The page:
According to one recent poll, only 1 in 5 Americans identifies as a feminist. Perhaps if more women and men heard their favorite male and female celebrities owning the word “feminist,” they’d find the term less threatening and, by extension, think through some of the tougher social, cultural, political, and economic changes necessary to achieve gender equality. Because while TIME is suggesting we ban the word, American women still make just 78 cents to a man’s dollar, only 1 in 5 U.S. senators is female, 1 in 4 women experiences intimate partner violence in her life, and women still see their most basic rights to make their own decisions about their own bodies used as political wedge issues and litigated in court.
But never mind all that, because TIME finds it very annoying when celebrities are asked about feminism.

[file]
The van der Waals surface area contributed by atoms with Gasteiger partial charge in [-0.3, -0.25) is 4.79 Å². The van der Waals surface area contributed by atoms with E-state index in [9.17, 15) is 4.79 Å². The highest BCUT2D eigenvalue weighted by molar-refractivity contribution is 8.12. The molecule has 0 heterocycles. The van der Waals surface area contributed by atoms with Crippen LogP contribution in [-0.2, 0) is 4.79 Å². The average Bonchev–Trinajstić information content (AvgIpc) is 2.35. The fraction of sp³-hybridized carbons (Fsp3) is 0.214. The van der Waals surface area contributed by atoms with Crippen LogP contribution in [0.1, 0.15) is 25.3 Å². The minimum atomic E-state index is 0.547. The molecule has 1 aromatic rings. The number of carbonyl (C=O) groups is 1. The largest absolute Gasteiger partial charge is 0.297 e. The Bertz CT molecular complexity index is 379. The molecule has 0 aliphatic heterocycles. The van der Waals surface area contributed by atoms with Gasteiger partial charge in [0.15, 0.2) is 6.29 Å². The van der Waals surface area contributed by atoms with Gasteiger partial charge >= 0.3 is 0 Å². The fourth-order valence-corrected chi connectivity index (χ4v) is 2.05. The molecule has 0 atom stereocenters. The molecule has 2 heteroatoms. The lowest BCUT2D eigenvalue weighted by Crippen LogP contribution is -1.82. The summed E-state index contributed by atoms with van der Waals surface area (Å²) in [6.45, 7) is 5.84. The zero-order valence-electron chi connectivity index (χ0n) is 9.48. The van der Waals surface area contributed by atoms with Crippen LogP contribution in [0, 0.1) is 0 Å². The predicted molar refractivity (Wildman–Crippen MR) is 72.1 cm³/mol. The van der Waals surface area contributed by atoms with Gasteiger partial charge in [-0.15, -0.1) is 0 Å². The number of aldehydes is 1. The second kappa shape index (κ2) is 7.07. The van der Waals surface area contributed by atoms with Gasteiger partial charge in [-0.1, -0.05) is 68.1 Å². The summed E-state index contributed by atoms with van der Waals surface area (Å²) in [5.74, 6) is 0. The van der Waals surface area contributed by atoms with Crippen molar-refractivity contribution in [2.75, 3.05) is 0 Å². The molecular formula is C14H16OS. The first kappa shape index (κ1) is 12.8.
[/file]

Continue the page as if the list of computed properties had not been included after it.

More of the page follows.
So if you’re wondering why I call myself a feminist, all that is exactly why. And if you’re tired of hearing me talk about it — sorry (not sorry).
UPDATE: Time managing editor Nancy Gibbs has added the following editor’s note to the poll: “TIME apologizes for the execution of this poll; the word ‘feminist’ should not have been included in a list of words to ban. While we meant to invite debate about some ways the word was used this year, that nuance was lost, and we regret that its inclusion has become a distraction from the important debate over equality and justice.”
Each day in November for #bloglikecrazy I’ll be publishing a blog post that answers your questions about blogging, social media, writing, wellness or women’s empowerment. Send your questions to firstname.lastname@example.org.